“If a major-league team or minor-league team has a hard pitch count across their whole organization, they can do better than that”

That’s Glenn Fleisig talking to Baseball Prospectus on pitch counts, innings limits, and how organizations maximize the health of their pitchers. The interview is republished on Deadspin. 

The relevant question-and-answer:

BL: So without commenting on any specific team or pitcher, would you say that a team that puts hard innings limits in place is just sort of going overboard with risk aversion or covering their own ass? I mean, I’m sure they must base it on some sort of research, but maybe they’re not looking at the right research.

GF: Yeah. I do say that. If a major-league team or minor-league team has a hard pitch count across their whole organization, they can do better than that. They should be using—because they have professional coaches throughout their major and minor leagues, and a professional medical staff—they should be using pitch counts as a feel, as a guideline for who has pitched a lot, who hasn’t pitched a lot, and then they should individualize it and know each of their pitchers, each of their athletes, and know who is a quick responder, who’s doing well on the physical assessments with the trainers and medical staff, who has good mechanics according to the pitching coach, things like that. And they should individualize it and they should say, ‘Oh, Rodriguez, he recovers quickly, but Johnson, he’s always in pain, so let’s keep Johnson lower than Rodriguez,’ and individualize it.

Plus, even within a person—even if they say, ‘Rodriguez, he seems to be healthy and doing well and good mechanics and very fluid and in good shape, all those things,’ they shouldn’t set a pitch count number for him; they should set a soft pitch count number—‘He can go to this level, 100 pitches or whatever”—but then game by game, they should monitor and take him out when he’s giving signs of being fatigued or if there’s a history of he’s been pitching a lot recently, or he’s stinking tonight, other things where you individualize it. But a hard pitch count is really for youth baseball and perhaps high school baseball, when you can’t assume the coaches are all experts.”

This is really a question about the Nationals and Strasburg (and Jordan Zimmermann). This isn’t just any yahoo they’re talking to, either–this is Glenn Fleisig, the leading scientific authority on pitching mechanics. And I don’t mean “scientific” in the 19th-century quack medical sense–I mean peer-reviewed. I have quoted his work debunking “inverted W” scaremongering before. So at first glance this looks like an indictment of the Strasburg limit. In 2012, the Nats had Strasburg on a hard innings limit, just as they had Jordan Zimmermann on a hard innings limit in 2011.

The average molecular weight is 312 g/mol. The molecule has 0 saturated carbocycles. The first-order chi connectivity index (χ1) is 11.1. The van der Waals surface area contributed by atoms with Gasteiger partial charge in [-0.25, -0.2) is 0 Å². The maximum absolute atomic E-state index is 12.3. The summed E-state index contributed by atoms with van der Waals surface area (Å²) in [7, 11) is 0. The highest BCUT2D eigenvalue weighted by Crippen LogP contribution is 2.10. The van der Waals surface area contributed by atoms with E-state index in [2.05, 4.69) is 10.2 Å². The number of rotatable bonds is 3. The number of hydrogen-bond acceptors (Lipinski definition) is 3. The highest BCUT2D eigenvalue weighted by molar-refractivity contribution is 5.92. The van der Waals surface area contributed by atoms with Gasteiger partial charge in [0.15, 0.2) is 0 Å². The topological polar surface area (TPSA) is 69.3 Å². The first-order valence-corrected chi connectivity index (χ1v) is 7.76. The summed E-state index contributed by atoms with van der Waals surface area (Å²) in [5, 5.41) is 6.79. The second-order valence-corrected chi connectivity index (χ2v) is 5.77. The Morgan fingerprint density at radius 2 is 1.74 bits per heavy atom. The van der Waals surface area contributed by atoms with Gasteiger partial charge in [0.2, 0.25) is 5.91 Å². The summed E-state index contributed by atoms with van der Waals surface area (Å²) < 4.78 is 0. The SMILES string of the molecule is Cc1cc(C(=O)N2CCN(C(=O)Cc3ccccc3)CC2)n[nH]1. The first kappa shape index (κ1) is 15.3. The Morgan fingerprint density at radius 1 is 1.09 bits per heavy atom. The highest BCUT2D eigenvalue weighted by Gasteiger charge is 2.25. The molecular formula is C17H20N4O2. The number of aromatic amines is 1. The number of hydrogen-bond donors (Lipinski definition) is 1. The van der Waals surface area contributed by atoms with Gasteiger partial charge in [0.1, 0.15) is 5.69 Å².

But before you grab your pitchfork and light your torch to storm Mike Rizzo’s office, stop and think for a minute. Rizzo refused to commit to a hard innings limit until Strasburg was finally shut down. At all times, Rizzo said that he was going to monitor Strasburg for signs of fatigue.

Here’s what Strasburg was doing in his last few starts of 2012:

  • August 21, 2012, vs. Brewers: 6 IP, 4 H, 1 R, 1 ER, 1 BB, 10 SO, 0 HR; 94 pitches.
  • August 28, 2012, at Marlins: 5 IP, 9 H, 7 R, 5 ER, 1 BB, 3 SO, 1 HR; 84 pitches
  • September 2, 2012 vs. Cubs: 6 IP, 2 H, 0 R, 0 ER, 1 BB, 9 SO; 97 pitches.
  • September 7, 2012 (“Shutdown Day”) vs. Marlins: 3 IP, 6 H, 2 R, 2 ER, 1 BB, 3 SO; 81 pitches.

What do we make of this?

I’m not really sure. Strasburg himself insisted and continued to insist that he was ready and able to pitch after Shutdown Day. On the other hand, his final appearance showed him laboring against the lowly Marlins.

What you make of this as a Nats fan is really a reflection of what you think of the Nationals and their management. If you tend to trust GM Mike Rizzo, then you will have to assume that the organization had been observing Strasburg’s rest and recovery cycles all season, and decided that those observations, plus the disastrous outing against the Marlins, led them to believe that the time was right to shut down Strasburg.

If you are disinclined to trust the organization, then you’re going to have to assume that there was a hard innings limit from the outset, and that the club refused to deviate from that limit even to the last. One disaster against the Marlins probably shouldn’t have been enough to convince the organization to shut Stras down.

Honestly, I don’t know what else to say about this.

About Strasburg’s Innings Today

I wasn’t at the park at Opening Day today. I had to tune in and listen to it on the radio.